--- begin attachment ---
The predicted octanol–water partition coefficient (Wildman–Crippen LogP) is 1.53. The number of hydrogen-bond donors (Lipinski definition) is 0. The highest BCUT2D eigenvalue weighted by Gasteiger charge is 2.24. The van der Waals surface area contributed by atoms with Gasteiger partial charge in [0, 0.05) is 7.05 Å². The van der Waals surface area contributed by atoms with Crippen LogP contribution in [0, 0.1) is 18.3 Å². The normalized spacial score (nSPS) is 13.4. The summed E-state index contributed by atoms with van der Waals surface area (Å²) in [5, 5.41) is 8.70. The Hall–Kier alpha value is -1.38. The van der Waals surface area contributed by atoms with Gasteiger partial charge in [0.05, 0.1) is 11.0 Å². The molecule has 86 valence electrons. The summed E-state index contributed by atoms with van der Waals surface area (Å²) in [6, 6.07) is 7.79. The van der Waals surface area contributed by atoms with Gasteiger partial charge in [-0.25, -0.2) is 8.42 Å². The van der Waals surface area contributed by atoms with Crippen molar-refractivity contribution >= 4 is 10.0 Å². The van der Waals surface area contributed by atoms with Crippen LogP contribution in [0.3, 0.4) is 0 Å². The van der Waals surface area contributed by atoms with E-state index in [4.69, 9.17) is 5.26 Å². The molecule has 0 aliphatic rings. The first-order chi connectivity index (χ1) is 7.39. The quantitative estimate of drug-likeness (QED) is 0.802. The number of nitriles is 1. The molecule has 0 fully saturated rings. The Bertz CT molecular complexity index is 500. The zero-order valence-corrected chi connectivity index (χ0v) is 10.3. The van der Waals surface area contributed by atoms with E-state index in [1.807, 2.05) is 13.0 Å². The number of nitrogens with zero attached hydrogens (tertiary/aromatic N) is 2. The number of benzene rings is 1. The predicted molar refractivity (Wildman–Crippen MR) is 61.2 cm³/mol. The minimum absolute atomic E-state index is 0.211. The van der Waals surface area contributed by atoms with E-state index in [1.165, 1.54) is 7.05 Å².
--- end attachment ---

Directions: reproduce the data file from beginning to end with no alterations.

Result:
The predicted octanol–water partition coefficient (Wildman–Crippen LogP) is 1.53. The number of hydrogen-bond donors (Lipinski definition) is 0. The highest BCUT2D eigenvalue weighted by Gasteiger charge is 2.24. The van der Waals surface area contributed by atoms with Gasteiger partial charge in [0, 0.05) is 7.05 Å². The van der Waals surface area contributed by atoms with Crippen LogP contribution in [0, 0.1) is 18.3 Å². The normalized spacial score (nSPS) is 13.4. The summed E-state index contributed by atoms with van der Waals surface area (Å²) in [5, 5.41) is 8.70. The Hall–Kier alpha value is -1.38. The van der Waals surface area contributed by atoms with Gasteiger partial charge in [0.05, 0.1) is 11.0 Å². The molecule has 86 valence electrons. The summed E-state index contributed by atoms with van der Waals surface area (Å²) in [6, 6.07) is 7.79. The van der Waals surface area contributed by atoms with Gasteiger partial charge in [-0.25, -0.2) is 8.42 Å². The van der Waals surface area contributed by atoms with Crippen molar-refractivity contribution >= 4 is 10.0 Å². The van der Waals surface area contributed by atoms with Crippen LogP contribution in [0.3, 0.4) is 0 Å². The van der Waals surface area contributed by atoms with E-state index in [4.69, 9.17) is 5.26 Å². The molecule has 0 aliphatic rings. The first-order chi connectivity index (χ1) is 7.39. The quantitative estimate of drug-likeness (QED) is 0.802. The number of nitriles is 1. The molecule has 0 fully saturated rings. The Bertz CT molecular complexity index is 500. The zero-order valence-corrected chi connectivity index (χ0v) is 10.3. The van der Waals surface area contributed by atoms with E-state index in [1.807, 2.05) is 13.0 Å². The number of nitrogens with zero attached hydrogens (tertiary/aromatic N) is 2. The number of benzene rings is 1. The predicted molar refractivity (Wildman–Crippen MR) is 61.2 cm³/mol. The minimum absolute atomic E-state index is 0.211. The van der Waals surface area contributed by atoms with E-state index in [1.165, 1.54) is 7.05 Å².